THE Government has introduced amendments to the Mental Health Act to improve the care and safety of youth under the age of 19 who are experiencing severe problematic substance use by providing short-term involuntary emergency stabilization care following an overdose.
Based on the expert advice of the BC Children’s Hospital and other renowned child and youth advocates, the changes will enable hospitals to keep youth safe immediately following an overdose. The proposed changes are designed to prioritize the best interest of youth and facilitate better connections to voluntary culturally safe care.
“This is a new and much needed tool in our toolbox to help youth with severe substance use challenges and their families,” said Judy Darcy, Minister of Mental Health and Addictions. “Experts are telling us this emergency measure is vital to ensure the immediate safety of young people in crisis. We are taking that advice and we are enabling hospitals to extend the care they provide to help youth stabilize and leave the hospital with a clear plan to access voluntary services and supports in the community.”
Youth living with severe problematic substance use who are admitted to a hospital following a life-threatening overdose can be admitted for stabilization care for up to 48 hours or until their decision-making capacity is restored, for a maximum of seven days. This short-term emergency care will be provided at hospitals throughout the province where there is an existing designated psychiatric unit or observation unit.
The proposed changes to the Mental Health Act will support health-care providers and hospitals to provide medically necessary health care and observation for a youth to recover from an overdose, regain their decision-making capacity and create opportunities to engage with supports and services to treat the problematic substance use. Following the period of stabilization care, youth will be connected to supports and services in the community.
HOWEVER, Official Opposition Critic for Mental Health and Addictions Jane Thornthwaite said she is disappointed that after three years with a stand-alone ministry devoted to Mental Health and Addictions, the NDP’s Mental Health Amendment Act does not go far enough in helping youth struggling with addiction.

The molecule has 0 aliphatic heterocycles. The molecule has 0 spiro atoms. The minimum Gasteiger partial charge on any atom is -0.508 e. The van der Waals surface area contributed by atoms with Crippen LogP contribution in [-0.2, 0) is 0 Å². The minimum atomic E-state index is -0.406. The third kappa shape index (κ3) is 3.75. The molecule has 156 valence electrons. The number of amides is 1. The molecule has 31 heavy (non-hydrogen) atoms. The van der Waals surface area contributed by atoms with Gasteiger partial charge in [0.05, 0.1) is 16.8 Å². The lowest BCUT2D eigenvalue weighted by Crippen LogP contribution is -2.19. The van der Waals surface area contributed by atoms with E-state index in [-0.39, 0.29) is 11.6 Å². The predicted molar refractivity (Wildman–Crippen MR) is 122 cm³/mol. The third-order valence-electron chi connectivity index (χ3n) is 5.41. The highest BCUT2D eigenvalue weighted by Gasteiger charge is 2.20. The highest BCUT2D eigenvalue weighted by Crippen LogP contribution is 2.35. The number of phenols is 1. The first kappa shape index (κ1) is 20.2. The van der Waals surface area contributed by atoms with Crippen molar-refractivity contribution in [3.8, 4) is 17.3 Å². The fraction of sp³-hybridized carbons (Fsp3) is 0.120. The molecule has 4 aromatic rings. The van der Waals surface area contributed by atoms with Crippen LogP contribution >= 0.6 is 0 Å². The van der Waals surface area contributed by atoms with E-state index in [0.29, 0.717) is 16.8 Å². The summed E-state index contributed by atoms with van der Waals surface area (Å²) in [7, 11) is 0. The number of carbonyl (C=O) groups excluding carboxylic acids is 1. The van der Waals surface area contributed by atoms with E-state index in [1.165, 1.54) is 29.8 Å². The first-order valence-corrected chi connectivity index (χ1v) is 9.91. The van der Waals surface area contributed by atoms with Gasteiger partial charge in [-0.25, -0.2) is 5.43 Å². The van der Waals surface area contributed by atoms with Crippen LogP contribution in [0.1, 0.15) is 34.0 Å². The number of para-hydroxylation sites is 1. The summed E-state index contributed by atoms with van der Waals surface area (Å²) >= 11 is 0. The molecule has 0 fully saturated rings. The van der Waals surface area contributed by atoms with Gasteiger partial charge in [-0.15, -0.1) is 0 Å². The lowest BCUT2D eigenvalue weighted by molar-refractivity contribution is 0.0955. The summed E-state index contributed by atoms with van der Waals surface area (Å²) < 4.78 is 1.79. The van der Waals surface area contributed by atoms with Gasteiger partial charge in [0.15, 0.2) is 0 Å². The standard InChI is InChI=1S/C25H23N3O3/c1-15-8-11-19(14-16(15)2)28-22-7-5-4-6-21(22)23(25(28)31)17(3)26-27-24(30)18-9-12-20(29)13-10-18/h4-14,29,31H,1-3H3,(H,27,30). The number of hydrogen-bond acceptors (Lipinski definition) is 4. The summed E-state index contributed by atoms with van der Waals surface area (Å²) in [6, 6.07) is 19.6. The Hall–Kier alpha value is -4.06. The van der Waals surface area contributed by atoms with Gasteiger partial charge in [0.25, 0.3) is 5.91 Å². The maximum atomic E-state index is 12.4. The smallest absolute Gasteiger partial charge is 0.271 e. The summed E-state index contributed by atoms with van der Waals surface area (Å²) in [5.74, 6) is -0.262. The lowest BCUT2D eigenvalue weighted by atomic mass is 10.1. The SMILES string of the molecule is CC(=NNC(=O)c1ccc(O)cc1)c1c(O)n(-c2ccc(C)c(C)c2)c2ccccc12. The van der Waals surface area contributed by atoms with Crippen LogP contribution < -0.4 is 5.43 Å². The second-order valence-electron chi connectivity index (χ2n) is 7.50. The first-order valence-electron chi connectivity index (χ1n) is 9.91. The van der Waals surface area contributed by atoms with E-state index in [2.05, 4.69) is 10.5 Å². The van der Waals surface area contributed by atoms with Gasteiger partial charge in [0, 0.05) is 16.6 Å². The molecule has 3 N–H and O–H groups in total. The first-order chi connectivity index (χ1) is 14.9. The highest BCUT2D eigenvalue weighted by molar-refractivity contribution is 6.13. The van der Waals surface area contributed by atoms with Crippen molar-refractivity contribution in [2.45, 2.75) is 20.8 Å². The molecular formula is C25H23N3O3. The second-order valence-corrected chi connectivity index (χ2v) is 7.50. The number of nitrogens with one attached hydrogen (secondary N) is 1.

“May was the deadliest month for overdoses in B.C.’s history and reinforced the urgent need for substantive action from this government to provide youth with addictions the proper supports they need,” said Thornthwaite. “More than ever, John Horgan and the NDP need to step up their response to this crisis and repair the gaps in the system before more people — especially our kids — fall through the cracks. I’ve outlined an easy solution to protect kids in the Safe Care Act, and it’s disappointing the government continue to ignore it.”
Thornthwaite has introduced the Safe Care Act two times in an attempt to put forward real solutions to help young people find safe spaces so they can recover from substance abuse, sexual or domestic violence, or mental health issues. Since the Safe Care Act was introduced by Thornthwaite in 2018, nearly 40 youth have died from an overdose.
“The NDP’s legislation falls short in filling any of the significant existing gaps in the youth mental health system and lacks the teeth to implement the services needed, including treatment and supports for those chronically addicted who do not present to an ER with an overdose,” said Thornthwaite. “Today’s proposed legislation is very cumbersome, and it remains to be seen how it will help youth at their most vulnerable, especially those suffering from addiction.”
The NDP needs to invest in substantive changes to help save our vulnerable youth, she said.
LISA Lapointe, Chief Coroner of the BC Coroners Service, in response to proposed legislative amendments to the Mental Health Act, said in a statement:
“Today, the BC Coroners Service became aware of the proposed amendments to the Mental Health Act tabled by Judy Darcy, Minister of Mental Health and Addictions.
“Every death in this province due to illicit drug toxicity is tragic, and the BC Coroners Service is supportive of meaningful efforts to reduce the number of lives lost.
“I recognize that the deaths of those under 19 years old remain a small proportion of those tragedies, representing approximately 1% of the more than 6,000 illicit drug toxicity fatalities since 2015.
“As evidenced by previous inquest and death review panel recommendations, there is a recognized need for a comprehensive, culturally safe system of care and treatment for those experiencing problematic substance use in B.C., including youth.
“Without an established evidence-based, accessible system of substance-use treatment services, I am concerned there is the potential for serious unintended consequences as a result of these legislative amendments, including the potential for an increase in fatalities.
“It is also of critical importance that the laudable work being done by the Ministry of Mental Health and Addictions and others in reducing the fear and stigma related to substance use, and encouraging those experiencing problematic substance use to seek help, is not negatively impacted by the proposed legislative amendments.
“The BC Coroners Service looks forward to receiving a copy of the proposed legislative amendments and the opportunity to engage in further discussions.”